Rating: 9 out of 10.

WARNING: There will be SPOILERS – I’ve probably not said this enough recently but in all my reviews I can pretty much guarantee a spoiler, and there are loads in this one – merry Christmas, by the way!

Oh, goody. The Sopranos – the greatest series… ever? Lets delve a little deeper.

First of all, I’d like to apologise for not doing a series by series review – unfortunately, I started watching the show before starting the blog, so I decided it would be better to just do an overall review.

Where to begin? The Sopranos is a mafia based tale about a depressed, stressed out mob boss who decides to turn to a therapist for help with his family and his family. It’s six series long, which we’ll come back to later, and widely heralded as being up there with the best.

Now, I’d like to make a little tribute to James Gandolfini. This is probably the best performance of any actor of any character I’ve ever seen. His portrayal of Tony Soprano is incredible. His acting alone could have made The Sopranos a hit, and his acting alone could have made HBO the powerhouse it is today. He will be forever remembered as Tony Soprano after an untimely death at only 51 in Rome – a real loss to the acting world.

But more on the show. It’s hard to get in depth without looking at it just as a singular series, but I’ll give it a go. The first two series of The Sopranos are… iffy. They take a while to get going. Nothing really happens that gets you stuck in there and gripped. There isn’t a particular character that I was attracted to and wanted to see what happened with them – well, maybe apart from Paulie Gualtieri (Tony Sirico). If you ask me for notable events in the first two series, I can only really think of Artie Bucco (John Ventimigilia) confronting Tony after his restaurant burns down, or perhaps right at the end of series two when Janice Soprano (Aida Turturro) kills Richie Aprile (David Proval), right out of nowhere. It’s a brilliant bit of writing, and I think it’s the first piece of action that really kickstarts The Sopranos into action. The other major event is, of course, the attempted assassination on Tony by his mother, Livia (Nancy Marchand) and uncle, Junior (Dominic Chianese), which shows off how insane and broken this family is. Junior’s senility and eventual Alzheimers feels like extreme punishment for this action, as if there is a link to Livia being in the nursing home at the time. Into season three.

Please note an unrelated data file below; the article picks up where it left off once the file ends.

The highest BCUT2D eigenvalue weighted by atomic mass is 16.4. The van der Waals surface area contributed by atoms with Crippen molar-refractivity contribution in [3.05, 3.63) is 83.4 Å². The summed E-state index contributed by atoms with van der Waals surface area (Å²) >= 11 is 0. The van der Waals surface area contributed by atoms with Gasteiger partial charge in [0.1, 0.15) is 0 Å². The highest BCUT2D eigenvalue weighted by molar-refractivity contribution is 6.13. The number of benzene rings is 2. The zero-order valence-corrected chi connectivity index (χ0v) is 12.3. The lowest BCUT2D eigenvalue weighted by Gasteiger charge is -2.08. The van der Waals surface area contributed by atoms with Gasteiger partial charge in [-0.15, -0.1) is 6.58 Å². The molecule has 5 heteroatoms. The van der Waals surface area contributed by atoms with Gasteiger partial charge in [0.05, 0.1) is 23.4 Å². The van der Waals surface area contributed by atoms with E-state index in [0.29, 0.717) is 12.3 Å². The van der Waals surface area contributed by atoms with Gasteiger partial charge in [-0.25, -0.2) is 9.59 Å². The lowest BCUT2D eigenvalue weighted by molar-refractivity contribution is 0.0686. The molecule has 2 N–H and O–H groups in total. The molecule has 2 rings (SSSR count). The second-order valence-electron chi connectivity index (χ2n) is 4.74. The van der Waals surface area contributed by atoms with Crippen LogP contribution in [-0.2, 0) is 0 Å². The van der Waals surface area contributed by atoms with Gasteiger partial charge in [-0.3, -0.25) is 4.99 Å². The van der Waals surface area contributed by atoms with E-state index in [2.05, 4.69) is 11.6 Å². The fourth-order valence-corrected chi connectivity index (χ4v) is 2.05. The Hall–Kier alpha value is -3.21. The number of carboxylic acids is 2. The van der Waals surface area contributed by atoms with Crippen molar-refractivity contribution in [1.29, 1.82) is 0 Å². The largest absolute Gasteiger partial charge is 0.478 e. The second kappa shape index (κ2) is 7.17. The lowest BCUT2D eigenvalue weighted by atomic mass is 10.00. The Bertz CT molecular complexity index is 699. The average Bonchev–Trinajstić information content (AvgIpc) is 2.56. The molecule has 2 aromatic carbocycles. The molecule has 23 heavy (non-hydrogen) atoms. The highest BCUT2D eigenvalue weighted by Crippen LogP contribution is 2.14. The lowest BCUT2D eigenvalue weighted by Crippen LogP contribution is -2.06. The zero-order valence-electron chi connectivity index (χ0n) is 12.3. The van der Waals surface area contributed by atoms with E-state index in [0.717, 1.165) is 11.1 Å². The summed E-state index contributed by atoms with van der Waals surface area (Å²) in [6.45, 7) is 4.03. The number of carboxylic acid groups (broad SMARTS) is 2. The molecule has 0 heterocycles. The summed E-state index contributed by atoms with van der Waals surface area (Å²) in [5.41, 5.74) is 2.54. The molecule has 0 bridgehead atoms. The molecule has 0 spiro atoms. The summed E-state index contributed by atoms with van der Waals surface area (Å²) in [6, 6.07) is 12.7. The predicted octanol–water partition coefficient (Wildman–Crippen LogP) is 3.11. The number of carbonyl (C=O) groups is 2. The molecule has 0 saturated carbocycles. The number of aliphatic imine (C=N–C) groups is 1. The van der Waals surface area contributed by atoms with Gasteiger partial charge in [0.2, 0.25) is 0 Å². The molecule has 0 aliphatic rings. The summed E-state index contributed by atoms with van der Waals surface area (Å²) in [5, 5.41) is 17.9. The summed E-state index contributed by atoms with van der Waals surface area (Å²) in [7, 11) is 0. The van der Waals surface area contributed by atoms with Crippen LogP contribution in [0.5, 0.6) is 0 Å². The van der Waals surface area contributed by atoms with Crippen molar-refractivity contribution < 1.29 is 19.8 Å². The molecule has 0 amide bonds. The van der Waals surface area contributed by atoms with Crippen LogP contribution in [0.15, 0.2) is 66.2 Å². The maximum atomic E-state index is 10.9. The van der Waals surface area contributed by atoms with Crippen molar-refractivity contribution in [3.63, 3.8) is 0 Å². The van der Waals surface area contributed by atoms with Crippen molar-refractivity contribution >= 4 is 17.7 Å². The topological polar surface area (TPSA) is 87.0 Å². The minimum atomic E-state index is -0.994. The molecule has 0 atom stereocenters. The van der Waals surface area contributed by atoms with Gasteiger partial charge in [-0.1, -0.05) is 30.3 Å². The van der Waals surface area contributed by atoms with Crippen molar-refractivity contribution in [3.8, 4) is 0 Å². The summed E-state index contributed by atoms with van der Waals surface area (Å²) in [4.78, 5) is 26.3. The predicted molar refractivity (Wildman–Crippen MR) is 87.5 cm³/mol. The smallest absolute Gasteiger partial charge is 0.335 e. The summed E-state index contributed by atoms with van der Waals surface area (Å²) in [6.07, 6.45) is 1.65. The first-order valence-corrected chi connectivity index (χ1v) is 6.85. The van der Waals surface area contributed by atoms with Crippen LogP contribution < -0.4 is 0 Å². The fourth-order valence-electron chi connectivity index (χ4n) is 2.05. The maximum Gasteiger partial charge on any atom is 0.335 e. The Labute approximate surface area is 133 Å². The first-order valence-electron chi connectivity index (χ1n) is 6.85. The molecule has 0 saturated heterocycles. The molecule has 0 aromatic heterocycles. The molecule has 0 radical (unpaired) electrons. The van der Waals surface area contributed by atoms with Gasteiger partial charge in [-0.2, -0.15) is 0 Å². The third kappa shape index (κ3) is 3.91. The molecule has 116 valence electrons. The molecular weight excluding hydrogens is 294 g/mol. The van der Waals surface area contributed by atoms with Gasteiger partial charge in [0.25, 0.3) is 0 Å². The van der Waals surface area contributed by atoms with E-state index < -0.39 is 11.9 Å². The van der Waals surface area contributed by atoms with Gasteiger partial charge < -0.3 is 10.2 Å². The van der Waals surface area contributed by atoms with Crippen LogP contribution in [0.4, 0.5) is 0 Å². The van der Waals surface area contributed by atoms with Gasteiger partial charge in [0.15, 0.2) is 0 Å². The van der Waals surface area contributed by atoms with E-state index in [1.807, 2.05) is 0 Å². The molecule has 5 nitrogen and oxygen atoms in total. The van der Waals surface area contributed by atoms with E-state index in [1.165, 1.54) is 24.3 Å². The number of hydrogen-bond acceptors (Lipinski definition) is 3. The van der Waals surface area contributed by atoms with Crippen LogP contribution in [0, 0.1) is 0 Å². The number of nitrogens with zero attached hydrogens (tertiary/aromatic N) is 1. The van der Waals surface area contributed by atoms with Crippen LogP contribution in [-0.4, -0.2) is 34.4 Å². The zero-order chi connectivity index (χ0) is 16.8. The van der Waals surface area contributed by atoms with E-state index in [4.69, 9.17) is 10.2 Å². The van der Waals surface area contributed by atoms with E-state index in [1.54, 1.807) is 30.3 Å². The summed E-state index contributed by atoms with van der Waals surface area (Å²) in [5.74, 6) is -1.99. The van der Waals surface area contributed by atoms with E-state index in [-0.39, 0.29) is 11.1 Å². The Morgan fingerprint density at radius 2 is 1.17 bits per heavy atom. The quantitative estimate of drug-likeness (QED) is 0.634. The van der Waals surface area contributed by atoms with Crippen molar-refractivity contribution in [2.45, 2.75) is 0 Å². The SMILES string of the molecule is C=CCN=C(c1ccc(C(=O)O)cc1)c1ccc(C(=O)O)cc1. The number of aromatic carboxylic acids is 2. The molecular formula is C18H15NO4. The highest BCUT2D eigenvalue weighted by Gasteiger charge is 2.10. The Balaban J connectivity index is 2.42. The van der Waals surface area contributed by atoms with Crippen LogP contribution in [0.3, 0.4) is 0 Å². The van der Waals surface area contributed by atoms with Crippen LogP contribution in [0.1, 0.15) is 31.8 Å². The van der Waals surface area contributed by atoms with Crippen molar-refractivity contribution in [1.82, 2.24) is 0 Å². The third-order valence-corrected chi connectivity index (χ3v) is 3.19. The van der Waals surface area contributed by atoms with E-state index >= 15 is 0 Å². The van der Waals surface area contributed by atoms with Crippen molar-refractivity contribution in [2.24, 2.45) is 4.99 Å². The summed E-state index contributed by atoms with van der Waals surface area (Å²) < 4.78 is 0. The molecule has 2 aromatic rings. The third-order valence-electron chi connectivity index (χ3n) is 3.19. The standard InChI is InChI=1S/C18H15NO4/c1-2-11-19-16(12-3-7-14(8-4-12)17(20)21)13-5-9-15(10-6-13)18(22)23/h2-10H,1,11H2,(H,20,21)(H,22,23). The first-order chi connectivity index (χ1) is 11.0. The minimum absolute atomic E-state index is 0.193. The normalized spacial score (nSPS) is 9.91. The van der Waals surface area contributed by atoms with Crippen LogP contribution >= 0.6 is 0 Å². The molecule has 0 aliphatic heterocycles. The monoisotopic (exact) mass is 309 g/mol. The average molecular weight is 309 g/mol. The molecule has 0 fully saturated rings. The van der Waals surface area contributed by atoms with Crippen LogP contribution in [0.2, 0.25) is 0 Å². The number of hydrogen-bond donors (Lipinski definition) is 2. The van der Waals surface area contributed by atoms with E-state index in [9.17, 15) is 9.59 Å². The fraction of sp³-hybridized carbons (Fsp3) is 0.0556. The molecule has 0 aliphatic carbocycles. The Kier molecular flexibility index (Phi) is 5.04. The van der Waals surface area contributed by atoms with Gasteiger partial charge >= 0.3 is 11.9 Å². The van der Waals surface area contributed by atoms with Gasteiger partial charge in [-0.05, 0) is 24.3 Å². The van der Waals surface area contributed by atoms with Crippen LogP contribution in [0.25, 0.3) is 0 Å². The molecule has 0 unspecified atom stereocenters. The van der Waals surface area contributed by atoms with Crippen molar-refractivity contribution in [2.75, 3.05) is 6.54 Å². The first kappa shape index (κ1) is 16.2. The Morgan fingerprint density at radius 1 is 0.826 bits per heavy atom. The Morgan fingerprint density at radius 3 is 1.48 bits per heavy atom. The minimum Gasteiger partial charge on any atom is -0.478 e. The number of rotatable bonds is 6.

Unlike nasty, overly ambitious and evil Richie, who you definitely dislike as the main antagonist in series two, Ralph Cifaretto (Joe Pantoliano) is an absolute lunatic with zero morals and every bad characteristic you could possibly have in a human being. Richie is a self centred, entitled and irrational, but Ralph is the man who kills a young dancer from the Bada Bing, pregnant with his child, whip a innocent man’s eyes out with a chain, make jokes at a funeral, burns down a stable to kill Tony’s favourite horse he is beginning to have a close affiliation with, threatens to kill a young child who accidentally hit his son with a spear, gets Jackie Jr. killed… oh, I could go on. If even Janice realises you’re a bad person, there is something seriously wrong.

But at the same time, I love Ralph. He’s very funny, very well acted and despicable. He keeps you interested in every episode he’s in and every action he partakes. Personally, my favourite villain in The Sopranos, and, in all honesty, probably killed off too quickly. You can’t hate Ralphie, even if he is one of the worst people ever seen on TV.

Series three also has the famed “Pine Barrens” – but I’ll save that till later. It goes off with a bang, and sets up the next two to thrive. Personally, series three is not only the best series in The Sopranos, but maybe one of the best individual seasons ever.

Four and five are also excellent, apart from the fact that it maybe feels a bit formulaic – everyone is happy at the start, then a former member comes out of jail and wants back in, destroying the harmony and eventually leading to big problems that are summed up in the climax, with them usually being killed.

The Sopranos must be praised for it’s more minor or third string characters. Compared to Breaking Bad, they have far more depth and are more well rounded – compare Adriana to Jane, or Vito to Todd, or Tuco to Ralph, or Walter Jr. to AJ… I could go on.

But then there’s the sixth season. Unfortunately, at this point, it does feel like the show is running out of steam, and perhaps HBO have just done it for more than just the enjoyment of the audience – there are 21 episodes in this series instead of 13. The first half is quite dull, with tensions slightly increasing. There are interesting plots going on there – Paulie’s mother and cancer, Uncle Junior in the mental health institute, Meadow’s relationship – that just dwindle away and aren’t taken advantage of. We more focus on Vito’s sexuality and Phil and Tony’s rivalry. There are loose ends that need tying by the end, but it feels like maybe they took the easy way out.